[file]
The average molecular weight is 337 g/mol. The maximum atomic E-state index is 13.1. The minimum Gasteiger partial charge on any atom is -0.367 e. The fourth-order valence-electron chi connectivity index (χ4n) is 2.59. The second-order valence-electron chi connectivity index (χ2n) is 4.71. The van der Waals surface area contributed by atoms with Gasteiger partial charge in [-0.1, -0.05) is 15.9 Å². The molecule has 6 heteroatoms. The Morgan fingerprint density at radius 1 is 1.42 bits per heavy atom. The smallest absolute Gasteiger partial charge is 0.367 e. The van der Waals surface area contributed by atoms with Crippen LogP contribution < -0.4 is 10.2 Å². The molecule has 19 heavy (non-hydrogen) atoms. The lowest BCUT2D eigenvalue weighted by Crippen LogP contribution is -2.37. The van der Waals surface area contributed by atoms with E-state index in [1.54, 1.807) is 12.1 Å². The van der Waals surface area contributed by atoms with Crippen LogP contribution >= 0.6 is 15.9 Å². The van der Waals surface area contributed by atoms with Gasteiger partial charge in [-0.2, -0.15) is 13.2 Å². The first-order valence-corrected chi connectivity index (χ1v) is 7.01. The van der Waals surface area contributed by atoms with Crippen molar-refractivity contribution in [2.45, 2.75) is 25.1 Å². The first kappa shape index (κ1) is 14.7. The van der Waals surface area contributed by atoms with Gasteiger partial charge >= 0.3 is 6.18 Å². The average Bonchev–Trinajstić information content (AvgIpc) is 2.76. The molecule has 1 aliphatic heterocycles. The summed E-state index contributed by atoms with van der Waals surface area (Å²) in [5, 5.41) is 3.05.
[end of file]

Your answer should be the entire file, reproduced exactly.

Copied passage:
The average molecular weight is 337 g/mol. The maximum atomic E-state index is 13.1. The minimum Gasteiger partial charge on any atom is -0.367 e. The fourth-order valence-electron chi connectivity index (χ4n) is 2.59. The second-order valence-electron chi connectivity index (χ2n) is 4.71. The van der Waals surface area contributed by atoms with Gasteiger partial charge in [-0.1, -0.05) is 15.9 Å². The molecule has 6 heteroatoms. The Morgan fingerprint density at radius 1 is 1.42 bits per heavy atom. The smallest absolute Gasteiger partial charge is 0.367 e. The van der Waals surface area contributed by atoms with Crippen LogP contribution < -0.4 is 10.2 Å². The molecule has 19 heavy (non-hydrogen) atoms. The lowest BCUT2D eigenvalue weighted by Crippen LogP contribution is -2.37. The van der Waals surface area contributed by atoms with E-state index in [1.54, 1.807) is 12.1 Å². The van der Waals surface area contributed by atoms with Crippen LogP contribution >= 0.6 is 15.9 Å². The van der Waals surface area contributed by atoms with Gasteiger partial charge in [-0.2, -0.15) is 13.2 Å². The first-order valence-corrected chi connectivity index (χ1v) is 7.01. The van der Waals surface area contributed by atoms with Crippen molar-refractivity contribution in [2.45, 2.75) is 25.1 Å². The first kappa shape index (κ1) is 14.7. The van der Waals surface area contributed by atoms with Gasteiger partial charge >= 0.3 is 6.18 Å². The average Bonchev–Trinajstić information content (AvgIpc) is 2.76. The molecule has 1 aliphatic heterocycles. The summed E-state index contributed by atoms with van der Waals surface area (Å²) in [5, 5.41) is 3.05.